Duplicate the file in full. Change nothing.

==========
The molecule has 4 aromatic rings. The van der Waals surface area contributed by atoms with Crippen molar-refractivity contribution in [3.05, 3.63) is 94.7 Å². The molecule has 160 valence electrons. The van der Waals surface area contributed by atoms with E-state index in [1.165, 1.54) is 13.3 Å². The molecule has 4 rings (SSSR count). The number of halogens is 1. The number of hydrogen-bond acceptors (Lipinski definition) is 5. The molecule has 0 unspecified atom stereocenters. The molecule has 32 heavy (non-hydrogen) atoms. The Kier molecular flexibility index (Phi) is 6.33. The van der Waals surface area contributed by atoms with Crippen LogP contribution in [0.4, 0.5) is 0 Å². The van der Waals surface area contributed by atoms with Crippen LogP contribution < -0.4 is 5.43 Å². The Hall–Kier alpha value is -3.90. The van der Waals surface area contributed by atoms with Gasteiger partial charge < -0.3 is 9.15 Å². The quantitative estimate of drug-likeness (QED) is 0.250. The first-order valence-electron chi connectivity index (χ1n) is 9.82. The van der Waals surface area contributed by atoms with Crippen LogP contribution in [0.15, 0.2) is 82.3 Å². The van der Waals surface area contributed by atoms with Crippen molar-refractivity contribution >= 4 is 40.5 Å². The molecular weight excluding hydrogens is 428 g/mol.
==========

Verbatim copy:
The molecule has 4 aromatic rings. The van der Waals surface area contributed by atoms with Crippen molar-refractivity contribution in [3.05, 3.63) is 94.7 Å². The molecule has 160 valence electrons. The van der Waals surface area contributed by atoms with E-state index in [1.165, 1.54) is 13.3 Å². The molecule has 4 rings (SSSR count). The number of halogens is 1. The number of hydrogen-bond acceptors (Lipinski definition) is 5. The molecule has 0 unspecified atom stereocenters. The molecule has 32 heavy (non-hydrogen) atoms. The Kier molecular flexibility index (Phi) is 6.33. The van der Waals surface area contributed by atoms with Crippen LogP contribution in [0.4, 0.5) is 0 Å². The van der Waals surface area contributed by atoms with Crippen LogP contribution < -0.4 is 5.43 Å². The Hall–Kier alpha value is -3.90. The van der Waals surface area contributed by atoms with Gasteiger partial charge < -0.3 is 9.15 Å². The quantitative estimate of drug-likeness (QED) is 0.250. The first-order valence-electron chi connectivity index (χ1n) is 9.82. The van der Waals surface area contributed by atoms with Crippen LogP contribution in [0.15, 0.2) is 82.3 Å². The van der Waals surface area contributed by atoms with Crippen molar-refractivity contribution >= 4 is 40.5 Å². The molecular weight excluding hydrogens is 428 g/mol.